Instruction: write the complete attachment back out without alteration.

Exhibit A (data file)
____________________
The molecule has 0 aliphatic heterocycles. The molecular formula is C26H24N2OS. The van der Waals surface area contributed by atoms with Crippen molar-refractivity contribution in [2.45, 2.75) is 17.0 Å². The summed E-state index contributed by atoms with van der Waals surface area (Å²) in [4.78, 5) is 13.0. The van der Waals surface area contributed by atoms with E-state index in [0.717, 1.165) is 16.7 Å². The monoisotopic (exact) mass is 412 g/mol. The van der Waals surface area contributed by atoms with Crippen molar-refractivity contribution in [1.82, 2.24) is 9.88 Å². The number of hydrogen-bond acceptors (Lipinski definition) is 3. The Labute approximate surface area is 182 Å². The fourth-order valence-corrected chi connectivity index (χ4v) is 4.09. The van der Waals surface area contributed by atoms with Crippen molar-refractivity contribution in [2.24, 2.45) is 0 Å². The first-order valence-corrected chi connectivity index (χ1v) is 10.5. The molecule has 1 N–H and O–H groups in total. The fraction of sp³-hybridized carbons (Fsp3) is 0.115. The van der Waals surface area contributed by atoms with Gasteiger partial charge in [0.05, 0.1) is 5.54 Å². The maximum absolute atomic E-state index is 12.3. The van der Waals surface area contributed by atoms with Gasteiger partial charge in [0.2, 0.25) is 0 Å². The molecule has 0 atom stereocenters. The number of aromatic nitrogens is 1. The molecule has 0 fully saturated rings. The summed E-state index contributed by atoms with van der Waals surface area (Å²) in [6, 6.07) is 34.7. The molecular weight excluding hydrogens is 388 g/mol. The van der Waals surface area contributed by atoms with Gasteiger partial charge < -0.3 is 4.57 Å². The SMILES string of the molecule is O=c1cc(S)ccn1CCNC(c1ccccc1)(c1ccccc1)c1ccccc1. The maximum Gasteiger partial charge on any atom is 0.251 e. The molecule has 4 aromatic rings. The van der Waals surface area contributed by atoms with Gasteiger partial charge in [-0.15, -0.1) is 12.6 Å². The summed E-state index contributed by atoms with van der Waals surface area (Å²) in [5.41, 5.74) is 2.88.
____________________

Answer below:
The molecule has 0 aliphatic heterocycles. The molecular formula is C26H24N2OS. The van der Waals surface area contributed by atoms with Crippen molar-refractivity contribution in [2.45, 2.75) is 17.0 Å². The summed E-state index contributed by atoms with van der Waals surface area (Å²) in [4.78, 5) is 13.0. The van der Waals surface area contributed by atoms with E-state index in [0.717, 1.165) is 16.7 Å². The monoisotopic (exact) mass is 412 g/mol. The van der Waals surface area contributed by atoms with Crippen molar-refractivity contribution in [1.82, 2.24) is 9.88 Å². The number of hydrogen-bond acceptors (Lipinski definition) is 3. The Labute approximate surface area is 182 Å². The fourth-order valence-corrected chi connectivity index (χ4v) is 4.09. The van der Waals surface area contributed by atoms with Crippen molar-refractivity contribution in [2.24, 2.45) is 0 Å². The first-order valence-corrected chi connectivity index (χ1v) is 10.5. The molecule has 1 N–H and O–H groups in total. The fraction of sp³-hybridized carbons (Fsp3) is 0.115. The van der Waals surface area contributed by atoms with Gasteiger partial charge in [0.05, 0.1) is 5.54 Å². The maximum absolute atomic E-state index is 12.3. The van der Waals surface area contributed by atoms with Gasteiger partial charge in [0.2, 0.25) is 0 Å². The molecule has 0 atom stereocenters. The number of aromatic nitrogens is 1. The molecule has 0 fully saturated rings. The summed E-state index contributed by atoms with van der Waals surface area (Å²) in [6, 6.07) is 34.7. The molecular weight excluding hydrogens is 388 g/mol. The van der Waals surface area contributed by atoms with Gasteiger partial charge < -0.3 is 4.57 Å². The SMILES string of the molecule is O=c1cc(S)ccn1CCNC(c1ccccc1)(c1ccccc1)c1ccccc1. The maximum Gasteiger partial charge on any atom is 0.251 e. The molecule has 4 aromatic rings. The van der Waals surface area contributed by atoms with Gasteiger partial charge in [-0.15, -0.1) is 12.6 Å². The summed E-state index contributed by atoms with van der Waals surface area (Å²) in [5.41, 5.74) is 2.88.